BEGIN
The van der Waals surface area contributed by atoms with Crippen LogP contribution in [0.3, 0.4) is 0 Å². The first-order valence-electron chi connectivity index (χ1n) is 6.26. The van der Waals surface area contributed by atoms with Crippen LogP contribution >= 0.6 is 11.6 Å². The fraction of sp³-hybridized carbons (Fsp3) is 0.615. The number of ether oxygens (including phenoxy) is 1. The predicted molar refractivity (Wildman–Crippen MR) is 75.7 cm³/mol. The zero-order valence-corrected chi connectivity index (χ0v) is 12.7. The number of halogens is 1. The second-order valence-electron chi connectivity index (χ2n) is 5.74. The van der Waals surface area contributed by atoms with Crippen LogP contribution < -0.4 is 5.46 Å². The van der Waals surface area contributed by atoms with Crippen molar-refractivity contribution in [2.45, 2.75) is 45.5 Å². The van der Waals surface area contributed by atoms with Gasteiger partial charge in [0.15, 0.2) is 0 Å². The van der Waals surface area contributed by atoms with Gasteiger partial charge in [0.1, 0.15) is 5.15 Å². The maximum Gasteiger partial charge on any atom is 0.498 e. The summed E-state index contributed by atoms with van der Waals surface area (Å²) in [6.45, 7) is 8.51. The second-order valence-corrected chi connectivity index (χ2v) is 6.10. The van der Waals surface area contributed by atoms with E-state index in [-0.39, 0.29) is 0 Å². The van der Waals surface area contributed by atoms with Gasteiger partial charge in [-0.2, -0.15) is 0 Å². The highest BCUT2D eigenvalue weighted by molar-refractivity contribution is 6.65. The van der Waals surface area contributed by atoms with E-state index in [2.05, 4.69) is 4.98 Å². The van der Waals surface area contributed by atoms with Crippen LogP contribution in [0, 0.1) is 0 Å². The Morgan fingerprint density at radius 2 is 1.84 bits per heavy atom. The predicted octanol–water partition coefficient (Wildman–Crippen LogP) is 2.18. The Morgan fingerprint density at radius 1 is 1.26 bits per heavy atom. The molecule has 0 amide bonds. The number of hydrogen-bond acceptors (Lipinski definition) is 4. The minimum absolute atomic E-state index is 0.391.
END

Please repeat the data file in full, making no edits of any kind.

The van der Waals surface area contributed by atoms with Crippen LogP contribution in [0.3, 0.4) is 0 Å². The first-order valence-electron chi connectivity index (χ1n) is 6.26. The van der Waals surface area contributed by atoms with Crippen LogP contribution >= 0.6 is 11.6 Å². The fraction of sp³-hybridized carbons (Fsp3) is 0.615. The number of ether oxygens (including phenoxy) is 1. The predicted molar refractivity (Wildman–Crippen MR) is 75.7 cm³/mol. The zero-order valence-corrected chi connectivity index (χ0v) is 12.7. The number of halogens is 1. The second-order valence-electron chi connectivity index (χ2n) is 5.74. The van der Waals surface area contributed by atoms with Crippen LogP contribution < -0.4 is 5.46 Å². The van der Waals surface area contributed by atoms with Crippen molar-refractivity contribution in [2.45, 2.75) is 45.5 Å². The van der Waals surface area contributed by atoms with Gasteiger partial charge in [0.15, 0.2) is 0 Å². The van der Waals surface area contributed by atoms with Gasteiger partial charge in [0.1, 0.15) is 5.15 Å². The maximum Gasteiger partial charge on any atom is 0.498 e. The summed E-state index contributed by atoms with van der Waals surface area (Å²) in [6.45, 7) is 8.51. The second-order valence-corrected chi connectivity index (χ2v) is 6.10. The van der Waals surface area contributed by atoms with E-state index in [-0.39, 0.29) is 0 Å². The van der Waals surface area contributed by atoms with Gasteiger partial charge in [-0.2, -0.15) is 0 Å². The highest BCUT2D eigenvalue weighted by molar-refractivity contribution is 6.65. The van der Waals surface area contributed by atoms with E-state index in [2.05, 4.69) is 4.98 Å². The van der Waals surface area contributed by atoms with Crippen LogP contribution in [0, 0.1) is 0 Å². The Morgan fingerprint density at radius 2 is 1.84 bits per heavy atom. The predicted octanol–water partition coefficient (Wildman–Crippen LogP) is 2.18. The Morgan fingerprint density at radius 1 is 1.26 bits per heavy atom. The molecule has 0 amide bonds. The number of hydrogen-bond acceptors (Lipinski definition) is 4. The minimum absolute atomic E-state index is 0.391.